I won’t lie. The first two months after my double-lung transplant were rough. I wasn’t in much pain, but my body was struggling to adjust to the cornucopia of transplant drugs, and I experienced the torment of withdrawal from the powerful painkillers I was on. After those two months, though, I really lived.
The old adage is, “Ya can’t miss what ya never had.” I breathed fine in my childhood, but until after my transplant, I couldn’t vividly remember what that felt like. I do remember being the fastest runner in my third-grade class — I loved a good game of tag. By middle school, I was last in the pack of a gym class runs. Now that I’ve breathed and felt air explore caverns deep in the bottom of my “new lungs” — areas caved-in by repeat infections and cement-like mucus in my “old lungs”— I never want to go back to that life.
One of the concerns regarding lung transplantation is that it’s a life of “restriction”: no sushi, rare alcohol, no grapefruit or pomegranate, wear a mask, be careful around children, etc. Well, I’ve avoided dreaming of the future because I expected to die early. I’ve avoided air travel because my lungs couldn’t handle high altitudes, and carrying feeding tube and IV supplies was a major hassle. I’ve avoided theaters and libraries because my cough annoyed others. I’ve kept my CF secret because I didn’t want friends to google it and discover it’s a disease of thick mucus and stinky crap. CF is restrictive. I very gladly gave up rare steak and runny eggs to rid myself of CF. For the first time in memory, I feel free.
This past August, 226 days after transplantation, I took a road trip through the Southwest United States. I ventured deep into the canyons of Arizona in scorching heat and beheld the ethereal Antelope Canyon. I stayed for a week in Glorieta, New Mexico, at 7,431 feet above sea level — my companions all had altitude sickness while my perfect, pink lungs proudly and easily maintained steady oxygen levels. I hiked a couple hundred stairs to 14,000-foot altitude in the Colorado Rocky Mountains and was bombarded by hail and intense wind. There, above the tree line, I breathed deeply. I breathed where not even the most ancient of trees could, when just seven months ago I could barely breathe at sea level while leashed to an oxygen tank.
I told my transplant social worker during the evaluation that one of my post-transplant goals was to run — run as fast as I did in third grade. I gave that a go and found that hurt my steroid-thinned shins too much to continue. And that’s fine with me. Because I have a million and one other goals to reach for now that I have my second chance at life.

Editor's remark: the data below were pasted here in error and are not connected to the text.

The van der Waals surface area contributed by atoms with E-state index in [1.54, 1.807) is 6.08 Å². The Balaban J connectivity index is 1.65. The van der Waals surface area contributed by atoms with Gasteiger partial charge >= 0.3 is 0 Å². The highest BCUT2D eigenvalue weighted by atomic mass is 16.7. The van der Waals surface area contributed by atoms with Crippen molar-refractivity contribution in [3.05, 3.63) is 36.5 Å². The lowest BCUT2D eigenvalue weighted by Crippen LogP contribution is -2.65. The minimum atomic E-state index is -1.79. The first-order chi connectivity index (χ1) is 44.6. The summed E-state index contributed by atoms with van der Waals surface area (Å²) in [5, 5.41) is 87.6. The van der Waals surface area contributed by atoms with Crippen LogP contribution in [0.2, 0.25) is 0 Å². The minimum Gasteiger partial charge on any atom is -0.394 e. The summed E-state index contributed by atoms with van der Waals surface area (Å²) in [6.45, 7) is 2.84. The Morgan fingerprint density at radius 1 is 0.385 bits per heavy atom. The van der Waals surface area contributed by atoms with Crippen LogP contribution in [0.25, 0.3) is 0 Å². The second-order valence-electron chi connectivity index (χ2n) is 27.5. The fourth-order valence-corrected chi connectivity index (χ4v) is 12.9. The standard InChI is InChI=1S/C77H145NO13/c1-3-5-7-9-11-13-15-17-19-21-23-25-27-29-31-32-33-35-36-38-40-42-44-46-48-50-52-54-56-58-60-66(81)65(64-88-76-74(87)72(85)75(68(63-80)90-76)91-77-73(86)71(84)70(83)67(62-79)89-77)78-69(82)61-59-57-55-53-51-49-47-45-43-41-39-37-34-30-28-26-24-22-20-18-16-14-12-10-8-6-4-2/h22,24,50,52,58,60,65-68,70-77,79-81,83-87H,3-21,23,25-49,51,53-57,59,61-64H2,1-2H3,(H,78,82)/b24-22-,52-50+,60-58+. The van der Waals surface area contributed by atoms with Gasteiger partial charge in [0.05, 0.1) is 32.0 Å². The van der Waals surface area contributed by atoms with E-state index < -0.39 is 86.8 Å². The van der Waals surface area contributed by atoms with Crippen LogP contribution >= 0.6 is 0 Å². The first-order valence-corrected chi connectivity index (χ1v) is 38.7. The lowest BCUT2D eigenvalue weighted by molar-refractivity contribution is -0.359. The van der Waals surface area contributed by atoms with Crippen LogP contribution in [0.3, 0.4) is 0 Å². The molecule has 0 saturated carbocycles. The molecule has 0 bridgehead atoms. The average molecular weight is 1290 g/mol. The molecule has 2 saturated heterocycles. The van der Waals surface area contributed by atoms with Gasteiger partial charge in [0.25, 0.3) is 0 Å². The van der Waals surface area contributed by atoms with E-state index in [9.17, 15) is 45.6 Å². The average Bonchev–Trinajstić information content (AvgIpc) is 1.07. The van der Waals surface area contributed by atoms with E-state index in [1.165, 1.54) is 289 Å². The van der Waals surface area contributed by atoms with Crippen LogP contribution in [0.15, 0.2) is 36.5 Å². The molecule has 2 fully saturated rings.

When I nearly died, I found gratitude for the simple things in life and shifted my priority list. I once viewed success as doing something so legendary that I would be remembered in history books and newspapers even after I’ve passed. I was so afraid of being forgotten once I died. I now view success as having a loving heart and helping others. It’s what brings me the most joy. And that is why I write to you. So many helped me in my journey to and from transplant, and I fully recognize I wouldn’t be here without that.
Transplantation isn’t always as smooth as mine has been. Even if it is smooth, many still don’t find it as great as I do. Major painful and life-threatening complications can occur. But I think if a person is at a crossroads of either dying or having a chance at living what I have lived, it’s worth the shot. For me, my care is maybe a quarter of the typical CF burden. Clinic appointments are increasingly rare, I haven’t had any hospitalizations, I don’t need nebulized medications or physiotherapy, and I no longer need my feeding tube.
My friend jokes that I drink happy juice. Maybe she’s right. My happy juice is the awe I feel every time I find myself captivated by the world’s beauty. It’s the realization I can’t remember the last time I coughed. It’s the euphoria I feel when I climb to the peak of a mountain and recover my breath in seconds. It’s the laugh I had this morning when I realized I was stressed about choosing which coffee shop to write this column in, rather than stressing about medical problems for once. It’s the smile on my face when I dream of the future with a fraction of the fear felt when I had CF. It’s the satisfaction of knowing my extreme gamble with accepting a lung transplant has paid off in ways I hadn’t even imagined.